The Smart vs. the Stupid

The smart, in this case, is David Riggs, a Ph.D. in applied economics with whom I became friends when he worked at the Center of the American Experiment, a Minnesota-based think tank on whose board of directors I served for some years, and of which Scott is currently a member. David’s specialty is environmental economics, and, generally speaking, he advocates free enterprise solutions to environmental issues.
On its face, this is a sound perspective. Where have environmental catastrophes mostly occurred in the world? Where governments have been all-powerful–Eastern Europe under the Communists, for example. And where people are poor; as in much of sub-Saharan Africa. Where have societies best dealt with environmental issues? Unquestionably, where economies are prosperous–that is to say, free–and where government is limited. So one could say that being a free-market environmentalist is almost a redundancy.
That’s not, of course, how Nick Coleman sees it. You probably haven’t heard of Mr. Coleman; he is an obscure local columnist for the Minneapolis Star Tribune. His father was a leading Democratic politician in the state, and he has carried water incessantly for the Democrats for as long as he has had a column in local newspapers. The only good thing to be said about Mr. Coleman is that hardly anyone reads him.
I would normally ignore a local nonentity like Coleman. But in his most recent column he attacks Riggs, an old friend, as well as the Center, of which I am fond. So please indulge me for a moment.
Coleman claims that the Center of the American Experiment is to blame for Hurricane Katrina. Really. Here is how Coleman expresses that paranoid fantasy:

Part of what drowned New Orleans is a political ideology determined to shrink government and ignore scientific evidence of global warming. Well, “stuff” flows downhill, and some of those tainted ideas came straight from Minnesota.
Take a 1998 publication of the Center of the American Experiment, a conservative think tank in Minneapolis that has pooh-poohed global warming and pushed for “limited government.” …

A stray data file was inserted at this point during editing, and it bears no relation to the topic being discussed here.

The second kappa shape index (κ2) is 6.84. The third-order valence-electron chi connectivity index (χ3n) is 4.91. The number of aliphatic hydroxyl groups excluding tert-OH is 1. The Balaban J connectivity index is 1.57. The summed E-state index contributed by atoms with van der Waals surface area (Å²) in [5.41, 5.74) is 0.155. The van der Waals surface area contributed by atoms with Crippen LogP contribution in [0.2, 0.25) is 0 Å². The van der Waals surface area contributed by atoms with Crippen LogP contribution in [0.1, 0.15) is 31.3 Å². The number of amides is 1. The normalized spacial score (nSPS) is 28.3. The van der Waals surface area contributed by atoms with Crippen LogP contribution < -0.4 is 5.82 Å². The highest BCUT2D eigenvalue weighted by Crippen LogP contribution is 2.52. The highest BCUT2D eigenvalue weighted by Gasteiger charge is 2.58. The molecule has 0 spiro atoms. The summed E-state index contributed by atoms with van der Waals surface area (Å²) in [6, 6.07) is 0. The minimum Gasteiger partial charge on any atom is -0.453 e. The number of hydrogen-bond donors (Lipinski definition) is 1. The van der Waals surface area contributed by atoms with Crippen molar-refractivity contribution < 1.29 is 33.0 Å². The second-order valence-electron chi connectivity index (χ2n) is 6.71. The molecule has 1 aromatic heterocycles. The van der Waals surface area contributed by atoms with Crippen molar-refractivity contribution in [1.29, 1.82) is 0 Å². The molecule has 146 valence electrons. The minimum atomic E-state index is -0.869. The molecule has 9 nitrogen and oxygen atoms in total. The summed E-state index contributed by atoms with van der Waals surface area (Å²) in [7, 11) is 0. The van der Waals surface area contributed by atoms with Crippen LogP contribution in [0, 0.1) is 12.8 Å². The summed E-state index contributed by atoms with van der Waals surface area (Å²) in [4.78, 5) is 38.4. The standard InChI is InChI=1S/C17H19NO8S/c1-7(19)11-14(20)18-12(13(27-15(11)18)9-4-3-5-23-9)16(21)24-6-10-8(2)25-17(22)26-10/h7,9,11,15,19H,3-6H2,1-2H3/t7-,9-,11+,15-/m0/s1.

The results of such recent American Experiments are on view in New Orleans…

So David Riggs and the Center are to blame for Hurricane Katrina. How does Coleman support this astonishing charge? He doesn’t, of course, but his “logic” proceeds as follows:

In “Global Warming: Divided Science and Unfounded Policy” (and many other papers) the center argued that even if global warming is real, the cost of fighting it is too high. Cutting back on emissions (by agreeing to the Kyoto Protocols), the report contended, would put a damper on the economic wealth that will save us from hurricanes that might take lots of lives in poorer countries but not here, by gum.
Fatality lists might be “tragically long” in Bangladesh, Riggs wrote. But storm fatalities in the U.S. — even with global warming — would be “few” because “our economic well-being reduces our exposure to risk and facilitates recuperation when disaster strikes.”
Quoting another author, Riggs explains: “The wealth of our society makes it possible for people to incur the expenses of relocation.”
Oh, really? Tell that to the people who drowned in nursing homes while waiting for help from “emergency” agencies that moved like molasses in January. Tell it to all the babies who have lost their mothers. Tell it to all those who hungered and thirsted and prayed and begged for help.

The paper that David wrote, which forms the basis for Coleman’s outrageous attack, can be accessed here. My request: please read David’s article in its entirety before proceeding further. Consider whether Coleman’s column consitutes a rational response to the argument that David made.
First of all, Coleman pretends that Riggs admitted that the global warming theory–that the earth is getting inexorably warmer because of human activity, especially the release of CO2 into the atmosphere–is correct. This is absurd. The bulk of David’s article was devoted to pointing out how many flaws and uncertainties there are in that theory. As David noted, most scientists in the relevant disciplines reject it:

In a 1997 survey of U.S. state and regional climatologists, 58 percent disagreed with this statement:


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